This Wall Street Journal article, Girls and Dieting, Then and Now, came to my attention by Lara and Sarah.
“One day in January 1986, fourth-grade girls at Marie Murphy School in Wilmette, Ill., were called down to the principal’s office.
A stranger was waiting there to ask each girl a question: “Are you on a diet?”
Most of the girls said they were.
“I just want to be skinny so no one will tease me,” explained Sara Totonchi.
“Boys expect girls to be perfect and beautiful,” said Rozi Bhimani. “And skinny.”
…I was the questioner that day. As a young Wall Street Journal reporter, I had gone to a handful of Chicago-area schools to ask 100 fourth-grade girls about their dieting habits. Researchers at the University of California at San Francisco were about to release a study showing 80% of fourth-grade girls were dieting, and I wanted to determine: Was this a California oddity, or had America’s obsession with slimness reached the 60-pound weight class?
My reporting ended up mirroring the study’s results. More than half of the 9-year-old girls I surveyed said they were dieting, and 75%—even the skinniest ones—said they weighed too much. I also spoke to fourth-grade boys and learned what the girls were up against. “Fat girls aren’t like regular girls,” one boy told me. “They aren’t attractive.”
The front-page story helped spark discussions about America’s worship of thinness and its impact on children. It raised the question: Would these girls be burdened by the dieting culture as they grew into women?
Those girls I interviewed are 32 and 33 years old now, and when I got back in touch with some of them last week, they said that they and their peers have never escaped society’s obsession with body image. While none of them descended into eating disorders, some told stories of damaging diets and serious self-esteem issues regarding their weight.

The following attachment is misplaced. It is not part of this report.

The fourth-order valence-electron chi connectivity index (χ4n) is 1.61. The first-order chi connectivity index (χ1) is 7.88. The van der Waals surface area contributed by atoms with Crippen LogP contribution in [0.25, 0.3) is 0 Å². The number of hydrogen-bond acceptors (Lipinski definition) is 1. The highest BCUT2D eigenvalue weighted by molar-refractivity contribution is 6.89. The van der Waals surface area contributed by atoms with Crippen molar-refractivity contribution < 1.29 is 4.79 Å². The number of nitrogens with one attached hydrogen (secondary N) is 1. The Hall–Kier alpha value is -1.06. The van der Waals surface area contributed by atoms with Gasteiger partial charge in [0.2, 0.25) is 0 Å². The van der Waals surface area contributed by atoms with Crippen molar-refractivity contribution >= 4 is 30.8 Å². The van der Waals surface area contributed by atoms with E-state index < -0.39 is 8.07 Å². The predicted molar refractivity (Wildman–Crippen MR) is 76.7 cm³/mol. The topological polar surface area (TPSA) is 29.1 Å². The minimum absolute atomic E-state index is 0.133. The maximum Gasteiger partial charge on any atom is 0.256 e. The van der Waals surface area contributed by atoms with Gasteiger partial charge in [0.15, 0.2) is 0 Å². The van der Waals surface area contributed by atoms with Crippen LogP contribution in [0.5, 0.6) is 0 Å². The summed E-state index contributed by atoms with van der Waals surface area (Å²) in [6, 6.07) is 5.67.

They felt—and recent studies make clear—that the weight-focused pressures on young girls today are even stronger…
Claire, an author and co-blogger at WeAretheRealDeal is quoted as well.
“Compared with the fourth graders of 1986, girls today see body images in ads “that are even further from reality. Retouching is rampant,” says Claire Mysko, author of “You’re Amazing,” a book encouraging self-esteem in girls. She worries that childhood obesity-prevention efforts can make girls obsessive about weight. While these programs are important vehicles to fight a growing problem, “we have to be really careful how we are implementing nutrition and body imaging,” she says.”
It was a great piece, and one that also makes me sad for many reasons, most of all the sentiment that many of today’s youth (much like their mothers, aunts, sisters, grandmothers) feel inadequate and enormous pressure to be thin. This is nothing new, but seeing it spelled out so clearly really resonated with me.
Looking back, in fourth grade, I was dancing, tooling around on the playground with my friends … I wasn’t bombarded with images of celebrities the way tweens and teens are today, and I certainly wasn’t concerned with the size of my thighs or hips.
Thighs meant I could run, do stunts, gymnastics. Hips meant I could give good piggyback rides, dance.
Life was innocent then. And you know what? Maybe I lived in my own little bubble … but I was happy.
I’m honestly frightened to someday bring children into this world. The best we can do as women is serve as good role models, but even that ins’t foolproof …
How about you? What pressures did you feel at ages 9, 10, 11? Did your feelings change between the tween and teen years? How about high school? Beyond?